Sampling of stories & clips that reveal the ethical decisions journalists face

Correspondent Lara Logan of "60 Minutes" is on a leave of absence following an internal review by CBS News of her story on the Benghazi embassy attack. (AP Photo/Robert Spencer)

CBS memos suggest Logan had bias, but don’t say why no one addressed it

The CBS memos from Jeff Fager, chairman of CBS News, and Al Ortiz, executive director of standards and practices, suggest that correspondent Lara Logan had a preconceived bias that prevented her from fully vetting her source before airing his story about the attack on the Benghazi embassy compound that killed U.S. Ambassador Christopher Stevens and three other Americans.

But the leaked memos don’t explain why Logan’s superiors allowed her to pursue the story in the first place and why others at CBS didn’t compensate for her potential blind spots.

CBS announced the unspecified leave of absence for Logan and her producer Max McClellan. The Huffington Post ran memos from both Fager and Ortiz. Ortiz offered a summary of CBS’ findings that included these points:

  • It was possible to know that Dylan Davies’ account to the FBI was inconsistent with what he told CBS.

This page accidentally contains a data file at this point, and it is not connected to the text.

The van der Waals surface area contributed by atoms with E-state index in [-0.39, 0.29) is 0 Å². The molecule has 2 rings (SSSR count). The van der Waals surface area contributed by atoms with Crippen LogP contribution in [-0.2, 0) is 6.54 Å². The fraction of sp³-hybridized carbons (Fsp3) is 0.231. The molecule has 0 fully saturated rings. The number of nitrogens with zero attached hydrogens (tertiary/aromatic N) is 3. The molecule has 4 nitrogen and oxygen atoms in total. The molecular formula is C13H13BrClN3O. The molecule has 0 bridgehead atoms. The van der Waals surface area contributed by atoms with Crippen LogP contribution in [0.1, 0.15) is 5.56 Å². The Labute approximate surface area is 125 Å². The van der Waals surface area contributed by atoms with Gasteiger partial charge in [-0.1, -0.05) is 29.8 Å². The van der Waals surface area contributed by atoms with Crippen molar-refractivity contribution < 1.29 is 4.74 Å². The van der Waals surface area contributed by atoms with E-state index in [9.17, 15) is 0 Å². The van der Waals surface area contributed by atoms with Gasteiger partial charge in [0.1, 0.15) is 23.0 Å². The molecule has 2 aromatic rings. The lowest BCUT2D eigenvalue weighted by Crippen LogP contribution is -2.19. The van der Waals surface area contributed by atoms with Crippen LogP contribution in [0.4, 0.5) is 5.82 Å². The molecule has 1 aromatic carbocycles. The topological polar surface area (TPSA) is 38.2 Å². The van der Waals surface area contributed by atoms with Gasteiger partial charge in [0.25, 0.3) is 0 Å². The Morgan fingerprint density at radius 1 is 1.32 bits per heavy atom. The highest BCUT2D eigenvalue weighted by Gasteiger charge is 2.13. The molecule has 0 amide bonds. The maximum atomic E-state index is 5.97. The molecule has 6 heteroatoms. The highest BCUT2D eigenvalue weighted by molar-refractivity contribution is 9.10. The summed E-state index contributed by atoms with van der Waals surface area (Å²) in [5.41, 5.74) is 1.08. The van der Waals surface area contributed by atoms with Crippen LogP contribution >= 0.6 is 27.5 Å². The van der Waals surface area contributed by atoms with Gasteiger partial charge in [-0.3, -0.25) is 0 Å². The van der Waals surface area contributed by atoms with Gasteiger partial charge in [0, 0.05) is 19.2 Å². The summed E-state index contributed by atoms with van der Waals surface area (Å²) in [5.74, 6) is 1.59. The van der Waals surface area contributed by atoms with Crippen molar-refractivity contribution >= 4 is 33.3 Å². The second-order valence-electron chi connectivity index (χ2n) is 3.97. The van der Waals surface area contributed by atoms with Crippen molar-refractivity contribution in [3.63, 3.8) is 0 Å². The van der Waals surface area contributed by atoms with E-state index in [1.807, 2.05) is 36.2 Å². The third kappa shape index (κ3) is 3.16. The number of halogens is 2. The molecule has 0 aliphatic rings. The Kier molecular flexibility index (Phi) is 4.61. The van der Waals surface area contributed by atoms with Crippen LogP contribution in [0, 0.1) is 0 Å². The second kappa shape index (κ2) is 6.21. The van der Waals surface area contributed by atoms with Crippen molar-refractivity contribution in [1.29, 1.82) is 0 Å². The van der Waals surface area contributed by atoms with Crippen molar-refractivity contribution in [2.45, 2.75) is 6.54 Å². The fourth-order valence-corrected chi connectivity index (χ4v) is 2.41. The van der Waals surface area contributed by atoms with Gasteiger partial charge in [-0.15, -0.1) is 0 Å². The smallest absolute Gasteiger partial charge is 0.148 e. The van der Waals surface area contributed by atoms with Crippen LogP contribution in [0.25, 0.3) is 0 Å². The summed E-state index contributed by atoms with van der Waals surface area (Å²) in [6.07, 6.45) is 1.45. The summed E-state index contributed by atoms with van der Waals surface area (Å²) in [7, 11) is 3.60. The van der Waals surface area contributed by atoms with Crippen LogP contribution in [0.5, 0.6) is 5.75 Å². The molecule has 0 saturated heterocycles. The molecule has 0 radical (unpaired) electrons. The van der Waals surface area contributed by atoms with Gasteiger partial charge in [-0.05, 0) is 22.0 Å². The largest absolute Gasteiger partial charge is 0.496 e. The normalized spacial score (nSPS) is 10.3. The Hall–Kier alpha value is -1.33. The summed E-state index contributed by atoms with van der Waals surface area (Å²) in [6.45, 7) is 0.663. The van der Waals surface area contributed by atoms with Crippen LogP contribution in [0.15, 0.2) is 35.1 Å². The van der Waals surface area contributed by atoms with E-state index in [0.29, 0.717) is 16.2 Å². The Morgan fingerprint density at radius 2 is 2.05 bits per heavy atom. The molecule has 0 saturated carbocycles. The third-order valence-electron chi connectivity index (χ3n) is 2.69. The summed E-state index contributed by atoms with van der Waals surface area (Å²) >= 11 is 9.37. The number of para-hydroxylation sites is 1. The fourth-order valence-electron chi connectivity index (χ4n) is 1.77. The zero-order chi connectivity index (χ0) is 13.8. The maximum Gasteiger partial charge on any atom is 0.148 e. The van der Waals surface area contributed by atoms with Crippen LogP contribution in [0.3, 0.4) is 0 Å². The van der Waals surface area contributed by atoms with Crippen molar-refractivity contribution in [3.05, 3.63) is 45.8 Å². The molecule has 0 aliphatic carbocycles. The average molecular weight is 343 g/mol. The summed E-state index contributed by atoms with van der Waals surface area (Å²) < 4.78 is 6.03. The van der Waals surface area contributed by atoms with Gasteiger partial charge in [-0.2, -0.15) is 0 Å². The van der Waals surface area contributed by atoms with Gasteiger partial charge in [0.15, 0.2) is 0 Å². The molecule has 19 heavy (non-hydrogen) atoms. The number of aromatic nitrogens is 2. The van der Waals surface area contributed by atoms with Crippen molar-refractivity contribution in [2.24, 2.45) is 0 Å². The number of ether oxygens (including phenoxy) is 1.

• Logan and McClellan did not try to tap into the wider resources at CBS to get at the FBI information.
  • That Logan had good sources for her claim that Al Qaeda was behind the attack but that she didn’t cite them in the story.
  • That Logan’s public assertion more than a year earlier that the U.S. government was misrepresenting the threat from Al Qaeda indicated that she had created a conflict that should have precluded her from further reporting on the story.

Ortiz doesn’t specifically say that Logan’s bias is to blame, but he strongly implies it. The summary also doesn’t say why Logan and McClellan didn’t do more to check out Davies’ story, how they explain that failure, or why the broader system within CBS didn’t kick in to rescue the reporting team from their blind spots.